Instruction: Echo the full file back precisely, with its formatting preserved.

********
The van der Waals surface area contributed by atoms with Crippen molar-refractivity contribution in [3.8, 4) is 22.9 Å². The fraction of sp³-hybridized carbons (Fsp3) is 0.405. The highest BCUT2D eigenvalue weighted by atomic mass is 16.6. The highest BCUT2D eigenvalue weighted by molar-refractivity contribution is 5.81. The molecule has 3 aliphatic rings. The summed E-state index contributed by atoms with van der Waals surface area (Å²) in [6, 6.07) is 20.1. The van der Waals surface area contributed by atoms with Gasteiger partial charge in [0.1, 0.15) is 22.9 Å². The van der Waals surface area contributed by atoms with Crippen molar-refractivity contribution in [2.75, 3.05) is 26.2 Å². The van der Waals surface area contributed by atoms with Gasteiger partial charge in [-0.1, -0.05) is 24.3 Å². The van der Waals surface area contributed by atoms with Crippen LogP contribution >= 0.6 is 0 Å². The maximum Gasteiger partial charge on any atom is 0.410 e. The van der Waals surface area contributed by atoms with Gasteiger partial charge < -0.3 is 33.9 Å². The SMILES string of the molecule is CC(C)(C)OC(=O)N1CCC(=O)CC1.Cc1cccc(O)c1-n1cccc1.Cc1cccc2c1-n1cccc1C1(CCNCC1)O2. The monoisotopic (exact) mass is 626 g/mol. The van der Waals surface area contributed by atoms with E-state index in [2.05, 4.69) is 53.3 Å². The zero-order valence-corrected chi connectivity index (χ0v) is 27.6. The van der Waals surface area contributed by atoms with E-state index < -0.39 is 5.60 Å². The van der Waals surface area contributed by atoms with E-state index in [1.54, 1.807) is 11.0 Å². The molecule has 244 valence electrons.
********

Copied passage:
The van der Waals surface area contributed by atoms with Crippen molar-refractivity contribution in [3.8, 4) is 22.9 Å². The fraction of sp³-hybridized carbons (Fsp3) is 0.405. The highest BCUT2D eigenvalue weighted by atomic mass is 16.6. The highest BCUT2D eigenvalue weighted by molar-refractivity contribution is 5.81. The molecule has 3 aliphatic rings. The summed E-state index contributed by atoms with van der Waals surface area (Å²) in [6, 6.07) is 20.1. The van der Waals surface area contributed by atoms with Gasteiger partial charge in [0.1, 0.15) is 22.9 Å². The van der Waals surface area contributed by atoms with Crippen molar-refractivity contribution in [2.75, 3.05) is 26.2 Å². The van der Waals surface area contributed by atoms with Gasteiger partial charge in [-0.1, -0.05) is 24.3 Å². The van der Waals surface area contributed by atoms with Crippen LogP contribution >= 0.6 is 0 Å². The maximum Gasteiger partial charge on any atom is 0.410 e. The van der Waals surface area contributed by atoms with Gasteiger partial charge < -0.3 is 33.9 Å². The SMILES string of the molecule is CC(C)(C)OC(=O)N1CCC(=O)CC1.Cc1cccc(O)c1-n1cccc1.Cc1cccc2c1-n1cccc1C1(CCNCC1)O2. The monoisotopic (exact) mass is 626 g/mol. The van der Waals surface area contributed by atoms with E-state index in [2.05, 4.69) is 53.3 Å². The zero-order valence-corrected chi connectivity index (χ0v) is 27.6. The van der Waals surface area contributed by atoms with E-state index < -0.39 is 5.60 Å². The van der Waals surface area contributed by atoms with E-state index in [1.54, 1.807) is 11.0 Å². The molecule has 244 valence electrons.